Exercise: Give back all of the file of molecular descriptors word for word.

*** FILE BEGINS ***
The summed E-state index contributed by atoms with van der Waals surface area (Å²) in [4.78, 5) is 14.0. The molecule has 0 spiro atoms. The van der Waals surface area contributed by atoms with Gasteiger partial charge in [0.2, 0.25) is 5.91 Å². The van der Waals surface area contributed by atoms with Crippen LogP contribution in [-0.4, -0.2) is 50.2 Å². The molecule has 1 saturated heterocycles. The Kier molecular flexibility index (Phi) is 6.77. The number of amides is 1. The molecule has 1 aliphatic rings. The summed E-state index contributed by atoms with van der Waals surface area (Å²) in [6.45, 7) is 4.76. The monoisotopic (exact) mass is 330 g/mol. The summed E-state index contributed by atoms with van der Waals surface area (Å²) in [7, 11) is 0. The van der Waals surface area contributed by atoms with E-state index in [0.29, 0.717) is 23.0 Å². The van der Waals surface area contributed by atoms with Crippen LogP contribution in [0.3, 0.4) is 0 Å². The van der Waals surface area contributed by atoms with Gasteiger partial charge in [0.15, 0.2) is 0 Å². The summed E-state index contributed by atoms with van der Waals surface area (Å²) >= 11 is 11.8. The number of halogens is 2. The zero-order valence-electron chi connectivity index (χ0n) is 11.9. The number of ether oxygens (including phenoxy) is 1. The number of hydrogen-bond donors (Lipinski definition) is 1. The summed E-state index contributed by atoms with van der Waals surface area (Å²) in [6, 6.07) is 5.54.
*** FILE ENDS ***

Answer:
The summed E-state index contributed by atoms with van der Waals surface area (Å²) in [4.78, 5) is 14.0. The molecule has 0 spiro atoms. The van der Waals surface area contributed by atoms with Gasteiger partial charge in [0.2, 0.25) is 5.91 Å². The van der Waals surface area contributed by atoms with Crippen LogP contribution in [-0.4, -0.2) is 50.2 Å². The molecule has 1 saturated heterocycles. The Kier molecular flexibility index (Phi) is 6.77. The number of amides is 1. The molecule has 1 aliphatic rings. The summed E-state index contributed by atoms with van der Waals surface area (Å²) in [6.45, 7) is 4.76. The monoisotopic (exact) mass is 330 g/mol. The summed E-state index contributed by atoms with van der Waals surface area (Å²) in [7, 11) is 0. The van der Waals surface area contributed by atoms with E-state index in [0.29, 0.717) is 23.0 Å². The van der Waals surface area contributed by atoms with Crippen LogP contribution in [0.3, 0.4) is 0 Å². The van der Waals surface area contributed by atoms with Gasteiger partial charge in [0.15, 0.2) is 0 Å². The summed E-state index contributed by atoms with van der Waals surface area (Å²) >= 11 is 11.8. The number of halogens is 2. The zero-order valence-electron chi connectivity index (χ0n) is 11.9. The number of ether oxygens (including phenoxy) is 1. The number of hydrogen-bond donors (Lipinski definition) is 1. The summed E-state index contributed by atoms with van der Waals surface area (Å²) in [6, 6.07) is 5.54.